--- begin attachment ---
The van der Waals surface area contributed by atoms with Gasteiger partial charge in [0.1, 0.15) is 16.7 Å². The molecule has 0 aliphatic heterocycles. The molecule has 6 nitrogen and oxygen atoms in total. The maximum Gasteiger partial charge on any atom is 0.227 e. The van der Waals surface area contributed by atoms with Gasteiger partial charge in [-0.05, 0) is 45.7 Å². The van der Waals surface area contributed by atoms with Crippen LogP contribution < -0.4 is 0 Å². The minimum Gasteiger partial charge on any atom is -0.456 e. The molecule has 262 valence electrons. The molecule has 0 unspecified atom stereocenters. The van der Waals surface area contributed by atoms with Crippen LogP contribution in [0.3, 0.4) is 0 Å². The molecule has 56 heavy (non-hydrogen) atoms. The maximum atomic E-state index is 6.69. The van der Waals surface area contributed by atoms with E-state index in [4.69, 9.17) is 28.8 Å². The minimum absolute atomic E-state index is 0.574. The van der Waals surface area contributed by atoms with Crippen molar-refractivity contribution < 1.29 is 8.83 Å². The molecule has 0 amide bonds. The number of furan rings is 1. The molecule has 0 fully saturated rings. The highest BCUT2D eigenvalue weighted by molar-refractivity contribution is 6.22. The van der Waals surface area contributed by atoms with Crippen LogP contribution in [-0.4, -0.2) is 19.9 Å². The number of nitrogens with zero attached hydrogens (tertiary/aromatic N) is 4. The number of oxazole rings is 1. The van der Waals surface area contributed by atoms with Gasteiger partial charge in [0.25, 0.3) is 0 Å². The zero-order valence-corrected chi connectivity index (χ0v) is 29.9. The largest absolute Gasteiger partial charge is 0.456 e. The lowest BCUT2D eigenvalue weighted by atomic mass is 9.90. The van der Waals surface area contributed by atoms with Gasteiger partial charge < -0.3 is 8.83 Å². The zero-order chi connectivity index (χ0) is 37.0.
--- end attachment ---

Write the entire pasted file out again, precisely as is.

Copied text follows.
The van der Waals surface area contributed by atoms with Gasteiger partial charge in [0.1, 0.15) is 16.7 Å². The molecule has 0 aliphatic heterocycles. The molecule has 6 nitrogen and oxygen atoms in total. The maximum Gasteiger partial charge on any atom is 0.227 e. The van der Waals surface area contributed by atoms with Gasteiger partial charge in [-0.05, 0) is 45.7 Å². The van der Waals surface area contributed by atoms with Crippen LogP contribution < -0.4 is 0 Å². The minimum Gasteiger partial charge on any atom is -0.456 e. The molecule has 262 valence electrons. The molecule has 0 unspecified atom stereocenters. The van der Waals surface area contributed by atoms with Crippen LogP contribution in [0.3, 0.4) is 0 Å². The molecule has 56 heavy (non-hydrogen) atoms. The maximum atomic E-state index is 6.69. The van der Waals surface area contributed by atoms with E-state index in [4.69, 9.17) is 28.8 Å². The minimum absolute atomic E-state index is 0.574. The van der Waals surface area contributed by atoms with Crippen molar-refractivity contribution < 1.29 is 8.83 Å². The molecule has 0 amide bonds. The number of furan rings is 1. The molecule has 0 fully saturated rings. The highest BCUT2D eigenvalue weighted by molar-refractivity contribution is 6.22. The van der Waals surface area contributed by atoms with Crippen LogP contribution in [-0.4, -0.2) is 19.9 Å². The number of nitrogens with zero attached hydrogens (tertiary/aromatic N) is 4. The number of oxazole rings is 1. The van der Waals surface area contributed by atoms with Gasteiger partial charge in [0.25, 0.3) is 0 Å². The zero-order valence-corrected chi connectivity index (χ0v) is 29.9. The largest absolute Gasteiger partial charge is 0.456 e. The lowest BCUT2D eigenvalue weighted by atomic mass is 9.90. The van der Waals surface area contributed by atoms with Gasteiger partial charge < -0.3 is 8.83 Å². The zero-order chi connectivity index (χ0) is 37.0.